Five things you should know about the Prime Minister's NHS funding pledge

The controversial Vote Leave battle bus saying the country would have an extra £350m for the NHS per week if we left the EU

The controversial Vote Leave battle bus saying the country would have an extra £350m for the NHS per week if we left the EU

May has announced that NHS England will see an annual 3.4% funding increase in real terms, between 2019 and 2024.

Writing in the Mail on Sunday, Mrs May also said funding would come available from money which will no longer be sent to the European Union, referring to a "Brexit dividend".

May wrote in the Mail on Sunday that paying smaller contributions to the European Union budget after Brexit would free up money to spend on the NHS, while Downing Street claimed on Twitter that the commitment would be funded by a "Brexit dividend".

In what has delighted Brexiteers, such as Boris Johnson and left Remainers, like Anna Soubry angered, May said that "People may remember seeing a figure on the side of a bus, £350 million pounds extra a week for the NHS in cash".

Independent think tank the International Longevity Centre - UK also welcomed the new funding, but stressed that the growing pressures on the health service need to be managed in the long-term "to avoid this becoming a sticking plaster solution".

The Prime Minister has said that this will mean an average increase of around 3.4% in spending a year from 2019/20, once inflation is accounted for.

When questioned on the Andrew Marr Show on Sunday about what she would be "bringing to the party" ahead of the NHS's 70 birthday on 5 July, Theresa May confirmed the NHS will receive an extra £20bn a year.

"However, if this is to be funded with personal tax freezes and borrowing, then other United Kingdom departments will face funding squeezes to meet the costs of Brexit - and as a result any increases in health could be given with one hand and taken away with the other".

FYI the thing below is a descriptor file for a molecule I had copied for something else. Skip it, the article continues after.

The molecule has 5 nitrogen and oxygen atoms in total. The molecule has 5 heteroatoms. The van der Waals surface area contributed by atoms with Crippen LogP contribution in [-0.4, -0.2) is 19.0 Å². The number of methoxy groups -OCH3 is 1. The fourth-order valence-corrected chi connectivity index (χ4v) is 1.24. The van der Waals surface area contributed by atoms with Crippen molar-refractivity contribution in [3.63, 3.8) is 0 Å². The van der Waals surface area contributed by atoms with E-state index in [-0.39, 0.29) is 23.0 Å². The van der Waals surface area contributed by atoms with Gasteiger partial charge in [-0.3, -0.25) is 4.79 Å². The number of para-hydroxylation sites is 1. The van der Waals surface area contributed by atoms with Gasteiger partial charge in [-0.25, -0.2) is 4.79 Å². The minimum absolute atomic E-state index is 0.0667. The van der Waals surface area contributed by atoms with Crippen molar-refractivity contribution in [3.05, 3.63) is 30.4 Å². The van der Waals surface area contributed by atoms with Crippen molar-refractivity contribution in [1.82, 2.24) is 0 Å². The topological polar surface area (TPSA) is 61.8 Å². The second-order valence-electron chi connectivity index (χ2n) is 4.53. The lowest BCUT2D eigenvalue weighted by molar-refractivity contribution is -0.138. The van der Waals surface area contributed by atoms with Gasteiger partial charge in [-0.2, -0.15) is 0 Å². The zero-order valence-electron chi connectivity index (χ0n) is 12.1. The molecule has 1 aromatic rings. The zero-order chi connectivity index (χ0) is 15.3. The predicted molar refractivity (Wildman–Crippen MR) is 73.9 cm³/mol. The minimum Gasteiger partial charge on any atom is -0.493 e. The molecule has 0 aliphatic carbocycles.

Last month the IFS released a report which considered the impact of increasing NHS funding on other areas of government spending.

The Prime Minister has said that some of the money for the NHS will come from a "Brexit dividend".

Asked about tax increase, May said her finance minister would set out plans before a government spending review expected next year.

"I want to make sure that as see as we see this £2 billion in additional money coming to Scotland that those who work in our health service, who have been telling us that they need this key investment, will see this money coming through".

The move comes as Mrs May faces another turbulent week in Parliament on the Brexit front with Tory rebels again threatening to defy her over how much influence MPs will have over any withdrawal deal.

May also said that one of the priorities of the NHS' ten-year-plan will be "harnessing the power of innovation". (The Treasury is at loggerheads with half the cabinet, as ever.) Leave voters have always been aware of the negative impact of Brexit on the country's finances - after all, they were told enough during the 2016 referendum campaign.

RCGP chair Professor Helen Stokes-Lampard said the "significant amount of money" was "welcome confirmation" that the Government is "committed" to the NHS.

"Well, I can tell you what I am announcing will mean that in 2023-24, there will be about £600m a week in cash, more in cash, going into the NHS".

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